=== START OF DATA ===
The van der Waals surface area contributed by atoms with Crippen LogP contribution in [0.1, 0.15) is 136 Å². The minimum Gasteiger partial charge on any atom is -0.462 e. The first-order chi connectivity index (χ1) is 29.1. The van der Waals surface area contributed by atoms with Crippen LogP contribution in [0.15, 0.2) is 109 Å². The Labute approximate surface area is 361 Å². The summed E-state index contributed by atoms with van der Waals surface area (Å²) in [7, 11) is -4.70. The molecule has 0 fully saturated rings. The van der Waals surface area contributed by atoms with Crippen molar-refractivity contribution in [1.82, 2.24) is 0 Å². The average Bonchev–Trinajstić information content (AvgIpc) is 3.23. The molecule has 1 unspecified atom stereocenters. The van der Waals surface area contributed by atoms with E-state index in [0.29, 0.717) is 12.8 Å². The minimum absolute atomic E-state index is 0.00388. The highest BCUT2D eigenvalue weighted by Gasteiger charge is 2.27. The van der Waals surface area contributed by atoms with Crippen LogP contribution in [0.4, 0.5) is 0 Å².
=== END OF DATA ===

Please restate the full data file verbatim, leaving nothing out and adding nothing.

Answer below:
The van der Waals surface area contributed by atoms with Crippen LogP contribution in [0.1, 0.15) is 136 Å². The minimum Gasteiger partial charge on any atom is -0.462 e. The first-order chi connectivity index (χ1) is 29.1. The van der Waals surface area contributed by atoms with Crippen LogP contribution in [0.15, 0.2) is 109 Å². The Labute approximate surface area is 361 Å². The summed E-state index contributed by atoms with van der Waals surface area (Å²) in [7, 11) is -4.70. The molecule has 0 fully saturated rings. The van der Waals surface area contributed by atoms with Crippen molar-refractivity contribution in [1.82, 2.24) is 0 Å². The average Bonchev–Trinajstić information content (AvgIpc) is 3.23. The molecule has 1 unspecified atom stereocenters. The van der Waals surface area contributed by atoms with E-state index in [0.29, 0.717) is 12.8 Å². The minimum absolute atomic E-state index is 0.00388. The highest BCUT2D eigenvalue weighted by Gasteiger charge is 2.27. The van der Waals surface area contributed by atoms with Crippen LogP contribution in [0.4, 0.5) is 0 Å².